Responsible Voting Takes Research and Balance
Now more than ever it is important that our UCC members cast their votes based on their values. Our movement calls us to seek justice for all while we are united in Spirit. This sounds great in theory, yet what does this look like in action? For me, this looks like expanding the table set before us – both metaphorically and literally. This looks like trusting individuals to make the difficult, often excruciatingly overwhelming decisions that align with their moral code and making sure that they can make those complex decisions without fear of legal retaliation or repercussion.
I have struggled to understand voters who follow or prioritize one issue only. It is difficult for me to fathom that potential policy-making decisions span from juvenile justice (some states still prosecute 17-year-olds as adults and incarcerate them with adults), to enormous budgets (stewardship means different things to different people), to recognizing community contributions and designating certain days as that contributors special day (I watched my legislature at the time deem the day I was present as M&M-Mars day and pass out free M&Ms to everyone on the statehouse floor).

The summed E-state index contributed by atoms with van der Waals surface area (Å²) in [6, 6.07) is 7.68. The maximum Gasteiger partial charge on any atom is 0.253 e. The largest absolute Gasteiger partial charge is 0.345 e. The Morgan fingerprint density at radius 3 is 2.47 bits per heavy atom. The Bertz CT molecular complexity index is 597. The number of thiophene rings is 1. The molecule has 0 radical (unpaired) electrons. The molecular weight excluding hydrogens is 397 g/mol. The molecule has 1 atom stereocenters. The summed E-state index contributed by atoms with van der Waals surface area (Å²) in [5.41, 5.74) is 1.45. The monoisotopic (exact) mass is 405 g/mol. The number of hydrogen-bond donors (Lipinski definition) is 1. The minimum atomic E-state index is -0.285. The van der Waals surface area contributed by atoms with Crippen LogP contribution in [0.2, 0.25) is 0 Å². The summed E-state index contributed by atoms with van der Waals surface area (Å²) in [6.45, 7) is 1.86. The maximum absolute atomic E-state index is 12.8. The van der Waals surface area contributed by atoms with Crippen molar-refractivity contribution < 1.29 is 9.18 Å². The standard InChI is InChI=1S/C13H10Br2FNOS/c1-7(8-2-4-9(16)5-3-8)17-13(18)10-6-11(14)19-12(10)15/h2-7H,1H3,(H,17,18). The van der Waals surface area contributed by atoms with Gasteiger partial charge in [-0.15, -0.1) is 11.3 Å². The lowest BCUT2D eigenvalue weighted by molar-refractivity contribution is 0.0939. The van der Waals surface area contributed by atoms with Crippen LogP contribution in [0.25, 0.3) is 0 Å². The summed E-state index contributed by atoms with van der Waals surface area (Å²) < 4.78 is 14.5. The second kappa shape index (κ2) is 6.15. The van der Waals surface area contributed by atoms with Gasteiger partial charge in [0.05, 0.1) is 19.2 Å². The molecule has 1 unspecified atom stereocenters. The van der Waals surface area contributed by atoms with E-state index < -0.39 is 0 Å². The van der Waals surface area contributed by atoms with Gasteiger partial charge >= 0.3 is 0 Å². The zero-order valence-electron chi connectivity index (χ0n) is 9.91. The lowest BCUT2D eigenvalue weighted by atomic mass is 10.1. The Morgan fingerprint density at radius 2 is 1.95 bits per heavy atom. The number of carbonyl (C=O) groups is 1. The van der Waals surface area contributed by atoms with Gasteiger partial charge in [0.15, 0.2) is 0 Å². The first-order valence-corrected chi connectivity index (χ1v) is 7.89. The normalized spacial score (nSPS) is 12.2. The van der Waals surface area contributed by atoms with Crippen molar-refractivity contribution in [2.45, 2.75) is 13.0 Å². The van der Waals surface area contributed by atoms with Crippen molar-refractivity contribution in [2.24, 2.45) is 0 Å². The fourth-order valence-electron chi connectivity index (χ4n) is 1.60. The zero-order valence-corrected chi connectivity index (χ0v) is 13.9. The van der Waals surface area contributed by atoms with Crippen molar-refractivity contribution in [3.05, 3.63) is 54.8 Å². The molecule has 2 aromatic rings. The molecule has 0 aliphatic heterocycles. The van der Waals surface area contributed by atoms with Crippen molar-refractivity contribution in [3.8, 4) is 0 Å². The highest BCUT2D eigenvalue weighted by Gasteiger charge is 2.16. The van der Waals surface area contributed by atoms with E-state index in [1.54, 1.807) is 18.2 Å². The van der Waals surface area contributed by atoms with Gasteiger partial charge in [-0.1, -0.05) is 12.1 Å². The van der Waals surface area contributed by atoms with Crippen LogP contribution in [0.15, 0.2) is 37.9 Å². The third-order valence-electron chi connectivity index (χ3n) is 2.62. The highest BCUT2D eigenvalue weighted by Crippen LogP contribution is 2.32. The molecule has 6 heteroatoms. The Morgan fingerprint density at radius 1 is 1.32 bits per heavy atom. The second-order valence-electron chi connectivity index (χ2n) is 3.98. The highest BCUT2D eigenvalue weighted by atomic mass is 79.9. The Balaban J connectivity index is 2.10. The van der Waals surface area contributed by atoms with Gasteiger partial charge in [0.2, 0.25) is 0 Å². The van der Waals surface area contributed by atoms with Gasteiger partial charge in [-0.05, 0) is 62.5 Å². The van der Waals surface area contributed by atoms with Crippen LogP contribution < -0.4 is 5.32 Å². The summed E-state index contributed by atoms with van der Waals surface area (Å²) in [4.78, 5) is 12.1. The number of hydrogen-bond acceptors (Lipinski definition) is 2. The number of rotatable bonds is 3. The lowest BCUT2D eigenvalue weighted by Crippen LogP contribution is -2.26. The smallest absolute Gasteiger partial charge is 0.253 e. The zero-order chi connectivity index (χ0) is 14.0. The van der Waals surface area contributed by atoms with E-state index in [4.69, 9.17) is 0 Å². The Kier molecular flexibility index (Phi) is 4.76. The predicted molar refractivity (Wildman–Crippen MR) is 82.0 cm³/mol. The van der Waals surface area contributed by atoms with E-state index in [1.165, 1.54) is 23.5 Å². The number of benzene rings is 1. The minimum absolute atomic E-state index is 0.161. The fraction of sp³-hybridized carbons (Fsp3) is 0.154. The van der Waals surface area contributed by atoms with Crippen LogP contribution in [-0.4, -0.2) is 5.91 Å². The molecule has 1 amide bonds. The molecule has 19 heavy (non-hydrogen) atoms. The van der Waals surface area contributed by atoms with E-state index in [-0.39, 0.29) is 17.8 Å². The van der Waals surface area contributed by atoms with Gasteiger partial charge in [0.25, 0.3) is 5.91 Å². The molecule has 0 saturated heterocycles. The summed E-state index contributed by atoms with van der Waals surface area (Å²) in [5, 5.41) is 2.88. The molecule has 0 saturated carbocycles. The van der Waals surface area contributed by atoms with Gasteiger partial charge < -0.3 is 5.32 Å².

The varied topics and disparate fields that lawmakers are expected to legislate knowledgeably is vast. Of course, they have staff who research and act as subject matter experts to counsel them, yet I cannot ignore that, at times, our electorate votes based on one specific issue, such as abortion or tax cuts. When we elect public servants based on their promises around a sole concern, we neglect our responsibility to recognize the complexities of contemporary life as well as our call to do justice and love mercy. We dismiss the wholeness and holiness of all God’s children and their needs.
–Dr. Sherry Warren is the Minister for Women’s and Gender Justice for the United Church of Christ
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If you’re like me, when you are discerning how you will vote on different ballot initiatives or...Read More